Knicks Bring Back Kenyon Martin; NBA Will Pay For Part of His Contract

After watching Jeremy Tyler thrive in NBA Summer League, the Knicks couldn't help but offer him an invite to training camp. Still young and rather raw, Tyler, nevertheless, has many of the tools one would like to see a big man have, The former Warriors' forward plays with an immense amount of physicality, can crash the boards, and is even bold enough to take (and confidently knock down, no less) further away mid-range jumpers.

Tyler has plenty of promise, so it would make sense that perhaps New York was beginning to envision him as a potential replacement to Kenyon Martin, should the veteran not return next season.

As the Knicks continue to fill out their team this offseason, however, losing Martin is no longer something they'll have to worry about.

The Knicks announced on Thursday that the explosive big man will remain in the Big Apple next season, as he agreed to a one-year, minimum contract. An interesting financial tidbit regarding the deal is the fact that the NBA will pay for some of it. 

As per ProBasketballTalk, the new CBA calls for the NBA to pick up approximately $515,000 of a minimum contract signed by any player with three years experience or more. Martin obviously falls into such a category.

As far as what Martin does the court, he's somebody worthwhile to bring back in. His explosiveness and physicality on both ends of the floor proved to be a tremendous positive for the Knicks on a nightly basis. Coach Woodson knew exactly when, where, and how to use him effectively, and his veteran leadership played a role down the stretch. There's no doubt.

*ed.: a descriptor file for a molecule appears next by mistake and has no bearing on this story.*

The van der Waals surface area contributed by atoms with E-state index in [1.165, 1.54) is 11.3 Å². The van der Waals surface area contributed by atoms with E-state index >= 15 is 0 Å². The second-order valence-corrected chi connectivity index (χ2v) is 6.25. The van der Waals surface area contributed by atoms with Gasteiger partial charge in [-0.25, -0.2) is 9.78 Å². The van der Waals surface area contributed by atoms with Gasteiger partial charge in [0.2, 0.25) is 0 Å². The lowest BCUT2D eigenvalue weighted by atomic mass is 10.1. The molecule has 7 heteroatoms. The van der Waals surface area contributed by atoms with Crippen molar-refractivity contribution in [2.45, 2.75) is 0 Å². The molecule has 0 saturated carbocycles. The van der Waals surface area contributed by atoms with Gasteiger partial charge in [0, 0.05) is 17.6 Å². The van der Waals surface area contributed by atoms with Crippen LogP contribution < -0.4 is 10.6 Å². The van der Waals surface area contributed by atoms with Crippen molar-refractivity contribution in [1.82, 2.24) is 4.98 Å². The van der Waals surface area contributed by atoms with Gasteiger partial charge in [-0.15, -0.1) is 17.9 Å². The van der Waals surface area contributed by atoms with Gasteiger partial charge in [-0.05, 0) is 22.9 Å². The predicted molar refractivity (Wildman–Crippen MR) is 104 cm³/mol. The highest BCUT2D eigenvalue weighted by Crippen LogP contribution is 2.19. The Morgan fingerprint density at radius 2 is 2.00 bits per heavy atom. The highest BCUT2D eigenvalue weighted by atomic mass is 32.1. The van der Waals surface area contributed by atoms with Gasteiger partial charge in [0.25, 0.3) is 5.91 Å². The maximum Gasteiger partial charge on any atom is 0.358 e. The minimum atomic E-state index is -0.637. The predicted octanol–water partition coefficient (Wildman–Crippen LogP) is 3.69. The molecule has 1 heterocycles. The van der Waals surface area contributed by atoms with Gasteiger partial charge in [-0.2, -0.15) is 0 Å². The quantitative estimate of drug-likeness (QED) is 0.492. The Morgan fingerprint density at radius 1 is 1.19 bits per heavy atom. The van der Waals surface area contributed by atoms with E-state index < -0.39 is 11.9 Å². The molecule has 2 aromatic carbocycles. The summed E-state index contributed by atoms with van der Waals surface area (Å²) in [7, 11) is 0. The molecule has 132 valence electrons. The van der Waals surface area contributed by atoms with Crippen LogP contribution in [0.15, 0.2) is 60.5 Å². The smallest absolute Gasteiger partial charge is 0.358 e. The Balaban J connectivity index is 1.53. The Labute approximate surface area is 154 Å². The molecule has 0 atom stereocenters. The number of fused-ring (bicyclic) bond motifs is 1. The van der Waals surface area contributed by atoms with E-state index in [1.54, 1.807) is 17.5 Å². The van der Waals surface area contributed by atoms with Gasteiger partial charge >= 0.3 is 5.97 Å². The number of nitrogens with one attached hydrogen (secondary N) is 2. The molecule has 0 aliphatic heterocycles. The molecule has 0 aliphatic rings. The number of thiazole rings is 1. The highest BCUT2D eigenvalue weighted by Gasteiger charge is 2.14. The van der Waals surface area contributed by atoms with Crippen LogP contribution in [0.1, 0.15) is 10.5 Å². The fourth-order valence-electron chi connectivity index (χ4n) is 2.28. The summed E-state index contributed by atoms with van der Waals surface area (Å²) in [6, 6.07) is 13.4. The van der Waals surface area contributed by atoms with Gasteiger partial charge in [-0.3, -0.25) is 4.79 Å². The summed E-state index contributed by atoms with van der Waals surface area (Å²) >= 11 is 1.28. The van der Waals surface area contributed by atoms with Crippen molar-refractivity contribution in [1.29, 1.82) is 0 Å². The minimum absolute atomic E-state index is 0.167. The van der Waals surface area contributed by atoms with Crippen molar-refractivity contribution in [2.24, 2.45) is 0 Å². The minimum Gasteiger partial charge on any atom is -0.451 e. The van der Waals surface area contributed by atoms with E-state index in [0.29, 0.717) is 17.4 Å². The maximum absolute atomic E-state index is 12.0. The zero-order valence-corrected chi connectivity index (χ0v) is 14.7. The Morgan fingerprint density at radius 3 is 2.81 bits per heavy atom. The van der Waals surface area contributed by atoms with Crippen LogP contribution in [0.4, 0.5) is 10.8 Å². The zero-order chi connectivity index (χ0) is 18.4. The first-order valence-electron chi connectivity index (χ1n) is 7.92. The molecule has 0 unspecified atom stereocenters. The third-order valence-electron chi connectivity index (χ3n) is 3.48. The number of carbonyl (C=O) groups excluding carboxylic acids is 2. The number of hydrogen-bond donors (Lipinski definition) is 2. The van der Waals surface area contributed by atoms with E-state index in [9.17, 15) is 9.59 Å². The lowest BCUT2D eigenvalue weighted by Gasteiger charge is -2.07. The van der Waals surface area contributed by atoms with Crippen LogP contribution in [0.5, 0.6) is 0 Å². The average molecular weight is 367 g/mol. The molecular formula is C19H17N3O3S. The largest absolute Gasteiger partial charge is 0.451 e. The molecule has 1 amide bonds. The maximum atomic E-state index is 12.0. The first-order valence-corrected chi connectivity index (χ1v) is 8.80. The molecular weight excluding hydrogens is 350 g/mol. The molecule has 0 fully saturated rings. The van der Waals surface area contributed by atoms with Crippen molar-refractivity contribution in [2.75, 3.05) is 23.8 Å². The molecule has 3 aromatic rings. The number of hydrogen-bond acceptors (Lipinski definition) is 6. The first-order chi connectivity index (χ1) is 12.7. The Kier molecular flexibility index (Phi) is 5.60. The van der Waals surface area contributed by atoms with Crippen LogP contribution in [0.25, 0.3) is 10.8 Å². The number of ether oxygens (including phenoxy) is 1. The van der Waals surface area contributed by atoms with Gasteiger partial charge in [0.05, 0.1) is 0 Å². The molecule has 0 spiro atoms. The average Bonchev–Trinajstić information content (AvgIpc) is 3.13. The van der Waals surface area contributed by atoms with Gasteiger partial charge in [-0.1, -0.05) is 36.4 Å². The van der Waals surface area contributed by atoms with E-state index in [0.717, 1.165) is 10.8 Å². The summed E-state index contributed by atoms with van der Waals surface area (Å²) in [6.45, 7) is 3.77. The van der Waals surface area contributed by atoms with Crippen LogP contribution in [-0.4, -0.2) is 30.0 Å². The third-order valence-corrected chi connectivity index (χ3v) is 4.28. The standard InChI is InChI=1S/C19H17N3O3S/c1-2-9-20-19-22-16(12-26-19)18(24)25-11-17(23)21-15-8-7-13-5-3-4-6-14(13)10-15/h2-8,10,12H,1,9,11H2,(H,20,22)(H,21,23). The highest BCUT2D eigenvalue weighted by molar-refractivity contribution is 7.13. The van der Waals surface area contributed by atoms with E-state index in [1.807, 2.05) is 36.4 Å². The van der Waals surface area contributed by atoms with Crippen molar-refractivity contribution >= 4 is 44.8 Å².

Martin was brought in as insurance after many of New York's bigs, such as Amar'e Stoudemire, Marcus Camby, Rasheed Wallace, and Kurt Thomas all went down with injuries. The former Nets' forward even filled in as a starter when Tyson Chandler was dealing with his own respective injuries.

But the fact of the matter is that Martin himself missed time and had to sit out too. Having played in just 18 games last season after being sidelined a bit as well during his limited run with New York, it makes you wonder whether or not he'll be able to last (let alone keep up his steady production) over the course of a full season.

Still, for what Martin does bring to the Knicks, a minimum contract is undoubtedly worth "the risk." The team has been piling up talent at a steady pace this summer, with depth seemingly a major priority. Should Martin be forced to sit out or take a step back, there stands to be plenty of other options to step in and ease the pressure of him taking time off. That's the name of the game with an older team like the Knicks. 

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